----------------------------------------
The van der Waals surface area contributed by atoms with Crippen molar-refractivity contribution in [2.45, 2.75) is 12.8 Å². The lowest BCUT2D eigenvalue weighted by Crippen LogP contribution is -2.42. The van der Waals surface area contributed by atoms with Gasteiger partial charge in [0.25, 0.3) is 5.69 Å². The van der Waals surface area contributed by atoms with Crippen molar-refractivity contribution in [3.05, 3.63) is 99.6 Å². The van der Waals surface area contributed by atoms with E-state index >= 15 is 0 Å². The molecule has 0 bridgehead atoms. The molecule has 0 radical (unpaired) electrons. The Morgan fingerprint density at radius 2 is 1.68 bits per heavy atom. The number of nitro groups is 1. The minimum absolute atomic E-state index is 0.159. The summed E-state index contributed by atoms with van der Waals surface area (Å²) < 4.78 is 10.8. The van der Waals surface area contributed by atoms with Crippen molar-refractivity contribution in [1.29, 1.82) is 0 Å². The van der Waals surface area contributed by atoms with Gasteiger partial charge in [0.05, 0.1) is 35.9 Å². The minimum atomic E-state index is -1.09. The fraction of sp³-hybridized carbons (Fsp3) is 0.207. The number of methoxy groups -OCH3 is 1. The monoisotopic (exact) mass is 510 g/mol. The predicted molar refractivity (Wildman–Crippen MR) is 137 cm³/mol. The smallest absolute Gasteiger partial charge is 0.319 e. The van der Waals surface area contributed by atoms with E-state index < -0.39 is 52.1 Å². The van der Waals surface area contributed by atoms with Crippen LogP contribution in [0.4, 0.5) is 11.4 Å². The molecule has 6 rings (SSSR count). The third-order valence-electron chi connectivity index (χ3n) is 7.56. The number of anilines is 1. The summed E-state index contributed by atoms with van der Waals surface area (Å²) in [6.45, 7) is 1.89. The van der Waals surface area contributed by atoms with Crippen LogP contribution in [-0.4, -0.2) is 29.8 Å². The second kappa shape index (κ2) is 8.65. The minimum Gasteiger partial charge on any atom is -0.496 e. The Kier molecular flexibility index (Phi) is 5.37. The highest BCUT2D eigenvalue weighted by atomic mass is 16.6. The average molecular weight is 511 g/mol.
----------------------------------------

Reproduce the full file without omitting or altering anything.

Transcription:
The van der Waals surface area contributed by atoms with Crippen molar-refractivity contribution in [2.45, 2.75) is 12.8 Å². The lowest BCUT2D eigenvalue weighted by Crippen LogP contribution is -2.42. The van der Waals surface area contributed by atoms with Gasteiger partial charge in [0.25, 0.3) is 5.69 Å². The van der Waals surface area contributed by atoms with Crippen molar-refractivity contribution in [3.05, 3.63) is 99.6 Å². The van der Waals surface area contributed by atoms with E-state index >= 15 is 0 Å². The molecule has 0 bridgehead atoms. The molecule has 0 radical (unpaired) electrons. The Morgan fingerprint density at radius 2 is 1.68 bits per heavy atom. The number of nitro groups is 1. The minimum absolute atomic E-state index is 0.159. The summed E-state index contributed by atoms with van der Waals surface area (Å²) < 4.78 is 10.8. The van der Waals surface area contributed by atoms with Crippen molar-refractivity contribution in [1.29, 1.82) is 0 Å². The van der Waals surface area contributed by atoms with Gasteiger partial charge in [0.05, 0.1) is 35.9 Å². The minimum atomic E-state index is -1.09. The fraction of sp³-hybridized carbons (Fsp3) is 0.207. The number of methoxy groups -OCH3 is 1. The monoisotopic (exact) mass is 510 g/mol. The predicted molar refractivity (Wildman–Crippen MR) is 137 cm³/mol. The smallest absolute Gasteiger partial charge is 0.319 e. The van der Waals surface area contributed by atoms with E-state index < -0.39 is 52.1 Å². The van der Waals surface area contributed by atoms with Crippen LogP contribution in [0.4, 0.5) is 11.4 Å². The molecule has 6 rings (SSSR count). The third-order valence-electron chi connectivity index (χ3n) is 7.56. The number of anilines is 1. The summed E-state index contributed by atoms with van der Waals surface area (Å²) in [6.45, 7) is 1.89. The van der Waals surface area contributed by atoms with Crippen LogP contribution in [-0.4, -0.2) is 29.8 Å². The second kappa shape index (κ2) is 8.65. The minimum Gasteiger partial charge on any atom is -0.496 e. The Kier molecular flexibility index (Phi) is 5.37. The highest BCUT2D eigenvalue weighted by atomic mass is 16.6. The average molecular weight is 511 g/mol.